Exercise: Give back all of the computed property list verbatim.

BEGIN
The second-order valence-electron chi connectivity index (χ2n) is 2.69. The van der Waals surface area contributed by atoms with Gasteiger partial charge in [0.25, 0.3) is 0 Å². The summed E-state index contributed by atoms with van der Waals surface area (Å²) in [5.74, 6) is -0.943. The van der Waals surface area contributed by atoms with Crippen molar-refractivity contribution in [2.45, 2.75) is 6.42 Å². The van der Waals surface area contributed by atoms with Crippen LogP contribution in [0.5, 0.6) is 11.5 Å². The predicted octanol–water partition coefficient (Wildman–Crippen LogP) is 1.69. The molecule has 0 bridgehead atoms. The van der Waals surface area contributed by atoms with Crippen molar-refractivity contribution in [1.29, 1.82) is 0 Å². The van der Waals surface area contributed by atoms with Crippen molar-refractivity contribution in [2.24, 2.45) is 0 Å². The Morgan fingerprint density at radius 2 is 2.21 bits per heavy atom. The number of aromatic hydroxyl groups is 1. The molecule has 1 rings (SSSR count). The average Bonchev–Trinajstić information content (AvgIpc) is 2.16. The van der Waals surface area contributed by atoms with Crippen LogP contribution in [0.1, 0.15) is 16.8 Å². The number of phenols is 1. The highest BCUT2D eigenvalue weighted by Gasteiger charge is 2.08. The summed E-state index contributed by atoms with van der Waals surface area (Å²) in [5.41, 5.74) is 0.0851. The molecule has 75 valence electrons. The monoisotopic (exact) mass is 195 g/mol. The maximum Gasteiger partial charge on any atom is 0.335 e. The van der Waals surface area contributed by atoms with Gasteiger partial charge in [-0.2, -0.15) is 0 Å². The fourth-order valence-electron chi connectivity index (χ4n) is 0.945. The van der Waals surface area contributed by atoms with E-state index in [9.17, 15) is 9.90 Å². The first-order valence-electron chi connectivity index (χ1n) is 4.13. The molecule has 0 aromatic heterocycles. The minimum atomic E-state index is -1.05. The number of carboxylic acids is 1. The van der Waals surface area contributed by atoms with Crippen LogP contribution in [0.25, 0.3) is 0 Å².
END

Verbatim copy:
The second-order valence-electron chi connectivity index (χ2n) is 2.69. The van der Waals surface area contributed by atoms with Gasteiger partial charge in [0.25, 0.3) is 0 Å². The summed E-state index contributed by atoms with van der Waals surface area (Å²) in [5.74, 6) is -0.943. The van der Waals surface area contributed by atoms with Crippen molar-refractivity contribution in [2.45, 2.75) is 6.42 Å². The van der Waals surface area contributed by atoms with Crippen LogP contribution in [0.5, 0.6) is 11.5 Å². The predicted octanol–water partition coefficient (Wildman–Crippen LogP) is 1.69. The molecule has 0 bridgehead atoms. The van der Waals surface area contributed by atoms with Crippen molar-refractivity contribution in [1.29, 1.82) is 0 Å². The van der Waals surface area contributed by atoms with Crippen molar-refractivity contribution in [2.24, 2.45) is 0 Å². The Morgan fingerprint density at radius 2 is 2.21 bits per heavy atom. The number of aromatic hydroxyl groups is 1. The molecule has 1 rings (SSSR count). The average Bonchev–Trinajstić information content (AvgIpc) is 2.16. The van der Waals surface area contributed by atoms with Crippen LogP contribution in [0.1, 0.15) is 16.8 Å². The number of phenols is 1. The highest BCUT2D eigenvalue weighted by Gasteiger charge is 2.08. The summed E-state index contributed by atoms with van der Waals surface area (Å²) in [5.41, 5.74) is 0.0851. The molecule has 75 valence electrons. The monoisotopic (exact) mass is 195 g/mol. The maximum Gasteiger partial charge on any atom is 0.335 e. The van der Waals surface area contributed by atoms with Gasteiger partial charge in [-0.2, -0.15) is 0 Å². The fourth-order valence-electron chi connectivity index (χ4n) is 0.945. The van der Waals surface area contributed by atoms with E-state index in [9.17, 15) is 9.90 Å². The first-order valence-electron chi connectivity index (χ1n) is 4.13. The molecule has 0 aromatic heterocycles. The minimum atomic E-state index is -1.05. The number of carboxylic acids is 1. The van der Waals surface area contributed by atoms with Crippen LogP contribution in [0.25, 0.3) is 0 Å².